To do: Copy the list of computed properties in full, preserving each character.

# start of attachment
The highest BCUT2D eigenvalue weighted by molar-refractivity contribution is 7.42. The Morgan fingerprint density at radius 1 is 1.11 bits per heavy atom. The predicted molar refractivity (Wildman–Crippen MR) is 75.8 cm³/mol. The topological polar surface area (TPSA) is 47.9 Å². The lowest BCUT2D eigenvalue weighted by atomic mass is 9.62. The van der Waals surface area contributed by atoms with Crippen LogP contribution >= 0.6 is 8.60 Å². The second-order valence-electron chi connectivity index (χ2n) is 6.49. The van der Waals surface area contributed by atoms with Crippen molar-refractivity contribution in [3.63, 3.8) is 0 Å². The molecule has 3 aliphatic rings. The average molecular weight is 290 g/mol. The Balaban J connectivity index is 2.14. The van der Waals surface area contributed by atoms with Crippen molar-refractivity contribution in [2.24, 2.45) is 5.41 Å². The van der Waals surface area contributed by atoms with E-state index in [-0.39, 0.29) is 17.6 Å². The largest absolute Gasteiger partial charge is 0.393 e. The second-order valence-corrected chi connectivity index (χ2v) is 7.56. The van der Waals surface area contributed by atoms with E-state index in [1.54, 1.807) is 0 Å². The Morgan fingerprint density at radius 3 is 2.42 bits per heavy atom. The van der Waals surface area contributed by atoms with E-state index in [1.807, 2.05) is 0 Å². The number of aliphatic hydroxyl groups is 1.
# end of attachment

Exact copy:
The highest BCUT2D eigenvalue weighted by molar-refractivity contribution is 7.42. The Morgan fingerprint density at radius 1 is 1.11 bits per heavy atom. The predicted molar refractivity (Wildman–Crippen MR) is 75.8 cm³/mol. The topological polar surface area (TPSA) is 47.9 Å². The lowest BCUT2D eigenvalue weighted by atomic mass is 9.62. The van der Waals surface area contributed by atoms with Crippen LogP contribution >= 0.6 is 8.60 Å². The second-order valence-electron chi connectivity index (χ2n) is 6.49. The van der Waals surface area contributed by atoms with Crippen molar-refractivity contribution in [3.63, 3.8) is 0 Å². The molecule has 3 aliphatic rings. The average molecular weight is 290 g/mol. The Balaban J connectivity index is 2.14. The van der Waals surface area contributed by atoms with Crippen molar-refractivity contribution in [2.24, 2.45) is 5.41 Å². The van der Waals surface area contributed by atoms with E-state index in [-0.39, 0.29) is 17.6 Å². The largest absolute Gasteiger partial charge is 0.393 e. The second-order valence-corrected chi connectivity index (χ2v) is 7.56. The van der Waals surface area contributed by atoms with E-state index in [1.54, 1.807) is 0 Å². The Morgan fingerprint density at radius 3 is 2.42 bits per heavy atom. The van der Waals surface area contributed by atoms with E-state index in [1.807, 2.05) is 0 Å². The number of aliphatic hydroxyl groups is 1.